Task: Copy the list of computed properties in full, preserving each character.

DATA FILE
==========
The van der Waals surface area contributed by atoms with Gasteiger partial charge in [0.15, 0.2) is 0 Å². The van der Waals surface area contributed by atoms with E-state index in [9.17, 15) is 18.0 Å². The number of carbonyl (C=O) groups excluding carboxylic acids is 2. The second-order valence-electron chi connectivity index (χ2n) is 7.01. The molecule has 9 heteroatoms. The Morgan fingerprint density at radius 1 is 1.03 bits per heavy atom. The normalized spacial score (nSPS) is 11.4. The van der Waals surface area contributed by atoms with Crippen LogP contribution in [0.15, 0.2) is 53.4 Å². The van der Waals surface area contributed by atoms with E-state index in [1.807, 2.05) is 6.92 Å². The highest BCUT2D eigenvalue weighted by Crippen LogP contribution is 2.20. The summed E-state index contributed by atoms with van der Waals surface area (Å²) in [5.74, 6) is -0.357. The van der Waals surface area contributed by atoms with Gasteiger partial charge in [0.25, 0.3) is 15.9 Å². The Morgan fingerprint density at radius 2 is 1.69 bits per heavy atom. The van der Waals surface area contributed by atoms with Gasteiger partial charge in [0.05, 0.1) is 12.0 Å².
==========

The van der Waals surface area contributed by atoms with Gasteiger partial charge in [0.15, 0.2) is 0 Å². The van der Waals surface area contributed by atoms with E-state index in [9.17, 15) is 18.0 Å². The number of carbonyl (C=O) groups excluding carboxylic acids is 2. The second-order valence-electron chi connectivity index (χ2n) is 7.01. The molecule has 9 heteroatoms. The Morgan fingerprint density at radius 1 is 1.03 bits per heavy atom. The normalized spacial score (nSPS) is 11.4. The van der Waals surface area contributed by atoms with Crippen LogP contribution in [0.15, 0.2) is 53.4 Å². The van der Waals surface area contributed by atoms with E-state index in [1.807, 2.05) is 6.92 Å². The highest BCUT2D eigenvalue weighted by Crippen LogP contribution is 2.20. The summed E-state index contributed by atoms with van der Waals surface area (Å²) in [5.74, 6) is -0.357. The van der Waals surface area contributed by atoms with Gasteiger partial charge in [0.25, 0.3) is 15.9 Å². The Morgan fingerprint density at radius 2 is 1.69 bits per heavy atom. The van der Waals surface area contributed by atoms with Gasteiger partial charge in [0.05, 0.1) is 12.0 Å².